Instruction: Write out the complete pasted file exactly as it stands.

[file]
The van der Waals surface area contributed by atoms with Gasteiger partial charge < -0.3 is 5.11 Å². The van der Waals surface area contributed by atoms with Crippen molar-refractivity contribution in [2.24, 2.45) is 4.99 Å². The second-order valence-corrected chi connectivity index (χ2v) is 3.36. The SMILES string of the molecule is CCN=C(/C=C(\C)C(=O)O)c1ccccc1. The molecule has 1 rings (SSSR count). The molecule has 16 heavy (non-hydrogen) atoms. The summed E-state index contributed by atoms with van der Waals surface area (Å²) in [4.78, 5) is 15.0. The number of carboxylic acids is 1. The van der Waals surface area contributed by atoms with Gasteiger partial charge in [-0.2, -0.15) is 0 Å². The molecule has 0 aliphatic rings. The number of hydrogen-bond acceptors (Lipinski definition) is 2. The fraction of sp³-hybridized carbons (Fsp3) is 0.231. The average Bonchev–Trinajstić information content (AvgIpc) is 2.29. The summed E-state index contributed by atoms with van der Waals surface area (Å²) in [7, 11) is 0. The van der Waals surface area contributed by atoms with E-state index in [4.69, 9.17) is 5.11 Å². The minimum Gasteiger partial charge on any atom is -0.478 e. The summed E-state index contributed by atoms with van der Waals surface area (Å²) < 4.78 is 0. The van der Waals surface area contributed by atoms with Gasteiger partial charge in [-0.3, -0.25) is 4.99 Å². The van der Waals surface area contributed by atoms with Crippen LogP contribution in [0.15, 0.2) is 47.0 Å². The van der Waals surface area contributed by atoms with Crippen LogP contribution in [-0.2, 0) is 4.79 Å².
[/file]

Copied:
The van der Waals surface area contributed by atoms with Gasteiger partial charge < -0.3 is 5.11 Å². The van der Waals surface area contributed by atoms with Crippen molar-refractivity contribution in [2.24, 2.45) is 4.99 Å². The second-order valence-corrected chi connectivity index (χ2v) is 3.36. The SMILES string of the molecule is CCN=C(/C=C(\C)C(=O)O)c1ccccc1. The molecule has 1 rings (SSSR count). The molecule has 16 heavy (non-hydrogen) atoms. The summed E-state index contributed by atoms with van der Waals surface area (Å²) in [4.78, 5) is 15.0. The number of carboxylic acids is 1. The van der Waals surface area contributed by atoms with Gasteiger partial charge in [-0.2, -0.15) is 0 Å². The molecule has 0 aliphatic rings. The number of hydrogen-bond acceptors (Lipinski definition) is 2. The fraction of sp³-hybridized carbons (Fsp3) is 0.231. The average Bonchev–Trinajstić information content (AvgIpc) is 2.29. The summed E-state index contributed by atoms with van der Waals surface area (Å²) in [7, 11) is 0. The van der Waals surface area contributed by atoms with E-state index in [4.69, 9.17) is 5.11 Å². The minimum Gasteiger partial charge on any atom is -0.478 e. The summed E-state index contributed by atoms with van der Waals surface area (Å²) < 4.78 is 0. The van der Waals surface area contributed by atoms with Gasteiger partial charge in [-0.3, -0.25) is 4.99 Å². The van der Waals surface area contributed by atoms with Crippen LogP contribution in [0.15, 0.2) is 47.0 Å². The van der Waals surface area contributed by atoms with Crippen LogP contribution in [-0.2, 0) is 4.79 Å².